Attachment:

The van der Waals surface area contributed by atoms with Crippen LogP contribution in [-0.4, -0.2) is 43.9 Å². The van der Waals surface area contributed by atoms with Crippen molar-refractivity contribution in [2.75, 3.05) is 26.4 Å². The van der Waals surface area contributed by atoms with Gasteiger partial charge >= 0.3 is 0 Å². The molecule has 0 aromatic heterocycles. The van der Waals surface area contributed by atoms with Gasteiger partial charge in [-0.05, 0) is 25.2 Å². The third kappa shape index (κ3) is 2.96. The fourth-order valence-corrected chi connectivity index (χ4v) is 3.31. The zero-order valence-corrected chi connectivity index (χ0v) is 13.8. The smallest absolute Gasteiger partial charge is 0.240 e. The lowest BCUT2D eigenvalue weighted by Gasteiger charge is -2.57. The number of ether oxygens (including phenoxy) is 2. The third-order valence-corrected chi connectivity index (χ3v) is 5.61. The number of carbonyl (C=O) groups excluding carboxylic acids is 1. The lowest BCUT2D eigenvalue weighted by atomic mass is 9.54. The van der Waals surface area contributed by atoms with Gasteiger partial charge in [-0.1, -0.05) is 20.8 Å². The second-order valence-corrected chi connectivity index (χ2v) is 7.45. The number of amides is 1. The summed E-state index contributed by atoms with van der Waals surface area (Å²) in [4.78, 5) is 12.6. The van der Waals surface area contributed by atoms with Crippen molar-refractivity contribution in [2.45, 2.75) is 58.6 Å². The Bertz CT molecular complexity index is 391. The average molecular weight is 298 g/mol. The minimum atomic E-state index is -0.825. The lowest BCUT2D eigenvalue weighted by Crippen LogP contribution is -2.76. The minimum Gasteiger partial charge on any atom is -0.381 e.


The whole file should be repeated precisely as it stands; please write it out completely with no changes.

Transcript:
The van der Waals surface area contributed by atoms with Crippen LogP contribution in [-0.4, -0.2) is 43.9 Å². The van der Waals surface area contributed by atoms with Crippen molar-refractivity contribution in [2.75, 3.05) is 26.4 Å². The van der Waals surface area contributed by atoms with Gasteiger partial charge >= 0.3 is 0 Å². The molecule has 0 aromatic heterocycles. The van der Waals surface area contributed by atoms with Gasteiger partial charge in [-0.05, 0) is 25.2 Å². The third kappa shape index (κ3) is 2.96. The fourth-order valence-corrected chi connectivity index (χ4v) is 3.31. The zero-order valence-corrected chi connectivity index (χ0v) is 13.8. The smallest absolute Gasteiger partial charge is 0.240 e. The lowest BCUT2D eigenvalue weighted by Gasteiger charge is -2.57. The number of ether oxygens (including phenoxy) is 2. The third-order valence-corrected chi connectivity index (χ3v) is 5.61. The number of carbonyl (C=O) groups excluding carboxylic acids is 1. The lowest BCUT2D eigenvalue weighted by atomic mass is 9.54. The van der Waals surface area contributed by atoms with Gasteiger partial charge in [-0.1, -0.05) is 20.8 Å². The second-order valence-corrected chi connectivity index (χ2v) is 7.45. The number of amides is 1. The summed E-state index contributed by atoms with van der Waals surface area (Å²) in [4.78, 5) is 12.6. The van der Waals surface area contributed by atoms with Crippen molar-refractivity contribution in [2.45, 2.75) is 58.6 Å². The Bertz CT molecular complexity index is 391. The average molecular weight is 298 g/mol. The minimum atomic E-state index is -0.825. The lowest BCUT2D eigenvalue weighted by Crippen LogP contribution is -2.76. The minimum Gasteiger partial charge on any atom is -0.381 e.